- 14. Hara H (2007) Autism and epilepsy: a retrospective follow-up study. Brain Dev 29: 486–490.
- 15. Bolton PF, Carcani-Rathwell I, Hutton J, Goode S, Howlin P, et al. (2011) Epilepsy in autism: features and correlates. The British Journal of Psychiatry 198: 289–294.
- 16. Wong V (1993) Epilepsy in children with autistic spectrum disorder. J Child Neurol 8: 316–322.
- 17. Pavone P, Incorpora G, Fiumara A, Parano E, Trifiletti RR, et al. (2004) Epilepsy is not a prominent feature of primary autism. Neuropediatrics 35: 207–210.
- 18. Turk J (2009) Autism spectrum disorder in children with and without epilepsy: impact on social functioning and communication. Acta Pædiatrica 98: 675–681.
- 19. Rossi PG, Parmeggiani A, Bach V, Santucci M, Visconti P (1995) EEG features and epilepsy in patients with autism. Brain Dev 17: 169–174.
- 20. Amiet C, Gourfinkel-An I, Bouzamondo A, Tordjman S, Baulac M, et al. (2008) Epilepsy in autism is associated with intellectual disability and gender: evidence from a meta-analysis. Biol Psychiatry 64: 577–582.
- 21. Danielsson S, Gillberg IC, Billstedt E, Gillberg C, Olsson I (2005) Epilepsy in young adults with autism: A prospective population-based follow-up study of 120 individuals diagnosed in childhood. Epilepsia 46: 918–923.
- 22. Hrdlicka M, Komarek V, Propper L, Kulisek R, Zumrova A, et al. (2004) Not EEG abnormalities but epilepsy is associated with autistic regression and mental functioning in childhood autism. Eur Child Adolesc Psychiatry 13: 209–213.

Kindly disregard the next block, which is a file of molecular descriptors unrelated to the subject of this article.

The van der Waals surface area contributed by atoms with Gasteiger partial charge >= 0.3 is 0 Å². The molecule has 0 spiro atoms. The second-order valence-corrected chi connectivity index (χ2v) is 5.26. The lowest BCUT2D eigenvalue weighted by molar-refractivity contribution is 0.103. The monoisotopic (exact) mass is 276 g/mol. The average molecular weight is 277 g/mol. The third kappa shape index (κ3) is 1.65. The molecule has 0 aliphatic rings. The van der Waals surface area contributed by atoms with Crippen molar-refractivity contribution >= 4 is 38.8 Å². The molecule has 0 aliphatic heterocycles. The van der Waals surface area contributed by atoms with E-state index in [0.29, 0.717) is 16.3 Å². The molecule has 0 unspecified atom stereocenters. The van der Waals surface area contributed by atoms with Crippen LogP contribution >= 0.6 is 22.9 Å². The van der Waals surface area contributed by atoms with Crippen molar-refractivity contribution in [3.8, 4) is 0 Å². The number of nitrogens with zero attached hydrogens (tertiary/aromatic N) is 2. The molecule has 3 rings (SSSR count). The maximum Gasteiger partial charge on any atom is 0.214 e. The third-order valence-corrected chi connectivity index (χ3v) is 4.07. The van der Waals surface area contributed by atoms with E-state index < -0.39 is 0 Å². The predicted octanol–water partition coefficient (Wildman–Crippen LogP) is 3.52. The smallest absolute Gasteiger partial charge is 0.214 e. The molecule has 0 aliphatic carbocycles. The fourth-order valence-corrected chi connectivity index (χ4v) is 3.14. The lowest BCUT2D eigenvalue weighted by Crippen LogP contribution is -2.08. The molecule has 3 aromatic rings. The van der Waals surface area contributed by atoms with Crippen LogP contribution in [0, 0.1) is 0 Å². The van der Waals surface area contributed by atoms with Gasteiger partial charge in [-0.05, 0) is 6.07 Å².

- 23. Hishinuma ES, Miyamoto RH, Nishimura ST, Nahulu LB, Andrade NN, et al. (2000) Psychometric properties of the state-trait anxiety inventory for Asian/Pacific-islander adolescents. Assessment 7: 17–36.
- 24. Blumberg SJ, Foster EB, Frasier AM, Satorius J, Skalland BJ, et al.. (2009) Design and operation of the National Survey of Children's Health, 2007. Vital Health Stat 1.
- 25. Geschwind DH, Sowinski J, Lord C, Iversen P, Shestack J, et al. (2001) The autism genetic resource exchange: A resource for the study of autism and related neuropsychiatric conditions. Am J Hum Genet 69: 463–466.
- 26. Lajonchere CM (2010) Changing the Landscape of Autism Research: The Autism Genetic Resource Exchange. Neuron 68: 187–191.
- 27. Simons (2010) SFARI Base/SSC Researcher Welcome Packet.
- 28. Fischbach GD, Lord C (2010) The Simons Simplex Collection: A Resource for Identification of Autism Genetic Risk Factors. Neuron 68: 192–195.
- 29. Rutter M, Le Couteur A, Lord C (2003) ADI-R : Autism Diagnostic Interview– Revised : manual. Los Angeles, CA: Western Psychological Services. v 60,  pp.
- 30. Lord C, Risi S, Lambrecht L, Cook EH Jr, Leventhal BL, et al. (2000) The autism diagnostic observation schedule-generic: a standard measure of social and communication deficits associated with the spectrum of autism. J Autism Dev Disord 30: 205–223.
- 31. APA (2000) Diagnostic and statistical manual of mental disorders: DSM-IV-TR. Washington, DC: American Psychiatric Association. xxxvii, 943 pp.
- 32. Risi S, Lord C, Gotham K, Corsello C, Chrysler C, et al. (2006) Combining information from multiple sources in the diagnosis of autism spectrum disorders. J Am Acad Child Adolesc Psychiatry 45: 1094–1103.